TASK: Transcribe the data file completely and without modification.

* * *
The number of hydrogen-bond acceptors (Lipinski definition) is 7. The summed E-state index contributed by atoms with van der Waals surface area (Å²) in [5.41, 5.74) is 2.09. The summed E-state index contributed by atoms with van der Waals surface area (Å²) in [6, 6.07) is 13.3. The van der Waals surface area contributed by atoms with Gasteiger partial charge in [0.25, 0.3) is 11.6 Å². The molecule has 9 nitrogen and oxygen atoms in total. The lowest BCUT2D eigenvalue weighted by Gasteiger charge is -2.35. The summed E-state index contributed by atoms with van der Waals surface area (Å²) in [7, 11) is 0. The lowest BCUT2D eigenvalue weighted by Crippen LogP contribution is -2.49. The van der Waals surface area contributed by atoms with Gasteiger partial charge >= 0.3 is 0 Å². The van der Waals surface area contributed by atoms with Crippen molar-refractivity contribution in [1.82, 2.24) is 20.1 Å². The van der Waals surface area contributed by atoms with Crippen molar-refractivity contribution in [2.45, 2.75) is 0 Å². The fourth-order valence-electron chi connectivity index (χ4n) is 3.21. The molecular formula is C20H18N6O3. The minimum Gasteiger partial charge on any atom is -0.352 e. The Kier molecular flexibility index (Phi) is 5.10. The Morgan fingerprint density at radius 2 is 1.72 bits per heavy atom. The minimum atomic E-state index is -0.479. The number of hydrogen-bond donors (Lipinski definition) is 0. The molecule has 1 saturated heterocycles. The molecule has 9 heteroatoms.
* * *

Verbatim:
The number of hydrogen-bond acceptors (Lipinski definition) is 7. The summed E-state index contributed by atoms with van der Waals surface area (Å²) in [5.41, 5.74) is 2.09. The summed E-state index contributed by atoms with van der Waals surface area (Å²) in [6, 6.07) is 13.3. The van der Waals surface area contributed by atoms with Gasteiger partial charge in [0.25, 0.3) is 11.6 Å². The molecule has 9 nitrogen and oxygen atoms in total. The lowest BCUT2D eigenvalue weighted by Gasteiger charge is -2.35. The summed E-state index contributed by atoms with van der Waals surface area (Å²) in [7, 11) is 0. The lowest BCUT2D eigenvalue weighted by Crippen LogP contribution is -2.49. The van der Waals surface area contributed by atoms with Gasteiger partial charge >= 0.3 is 0 Å². The van der Waals surface area contributed by atoms with Crippen molar-refractivity contribution in [1.82, 2.24) is 20.1 Å². The van der Waals surface area contributed by atoms with Crippen molar-refractivity contribution in [2.45, 2.75) is 0 Å². The fourth-order valence-electron chi connectivity index (χ4n) is 3.21. The molecular formula is C20H18N6O3. The minimum Gasteiger partial charge on any atom is -0.352 e. The Kier molecular flexibility index (Phi) is 5.10. The Morgan fingerprint density at radius 2 is 1.72 bits per heavy atom. The minimum atomic E-state index is -0.479. The number of hydrogen-bond donors (Lipinski definition) is 0. The molecule has 1 saturated heterocycles. The molecule has 9 heteroatoms.